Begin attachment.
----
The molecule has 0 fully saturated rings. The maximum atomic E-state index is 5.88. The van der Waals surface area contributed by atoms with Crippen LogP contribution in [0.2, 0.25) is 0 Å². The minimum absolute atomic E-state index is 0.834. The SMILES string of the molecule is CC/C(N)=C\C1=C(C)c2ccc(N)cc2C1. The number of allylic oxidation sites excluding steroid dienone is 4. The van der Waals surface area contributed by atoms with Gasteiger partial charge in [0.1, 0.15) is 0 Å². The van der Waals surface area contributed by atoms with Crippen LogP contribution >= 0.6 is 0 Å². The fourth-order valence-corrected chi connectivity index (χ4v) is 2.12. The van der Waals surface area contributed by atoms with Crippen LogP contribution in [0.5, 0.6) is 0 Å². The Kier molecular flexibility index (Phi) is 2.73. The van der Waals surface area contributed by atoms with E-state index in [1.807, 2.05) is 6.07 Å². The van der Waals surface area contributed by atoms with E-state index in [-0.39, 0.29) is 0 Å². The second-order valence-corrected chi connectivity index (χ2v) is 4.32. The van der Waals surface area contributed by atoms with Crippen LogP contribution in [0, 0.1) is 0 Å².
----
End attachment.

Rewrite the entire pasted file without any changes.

The molecule has 0 fully saturated rings. The maximum atomic E-state index is 5.88. The van der Waals surface area contributed by atoms with Crippen LogP contribution in [0.2, 0.25) is 0 Å². The minimum absolute atomic E-state index is 0.834. The SMILES string of the molecule is CC/C(N)=C\C1=C(C)c2ccc(N)cc2C1. The number of allylic oxidation sites excluding steroid dienone is 4. The van der Waals surface area contributed by atoms with Gasteiger partial charge in [0.1, 0.15) is 0 Å². The van der Waals surface area contributed by atoms with Crippen LogP contribution >= 0.6 is 0 Å². The fourth-order valence-corrected chi connectivity index (χ4v) is 2.12. The van der Waals surface area contributed by atoms with Crippen LogP contribution in [0.5, 0.6) is 0 Å². The Kier molecular flexibility index (Phi) is 2.73. The van der Waals surface area contributed by atoms with E-state index in [1.807, 2.05) is 6.07 Å². The van der Waals surface area contributed by atoms with E-state index in [-0.39, 0.29) is 0 Å². The second-order valence-corrected chi connectivity index (χ2v) is 4.32. The van der Waals surface area contributed by atoms with Crippen LogP contribution in [0, 0.1) is 0 Å².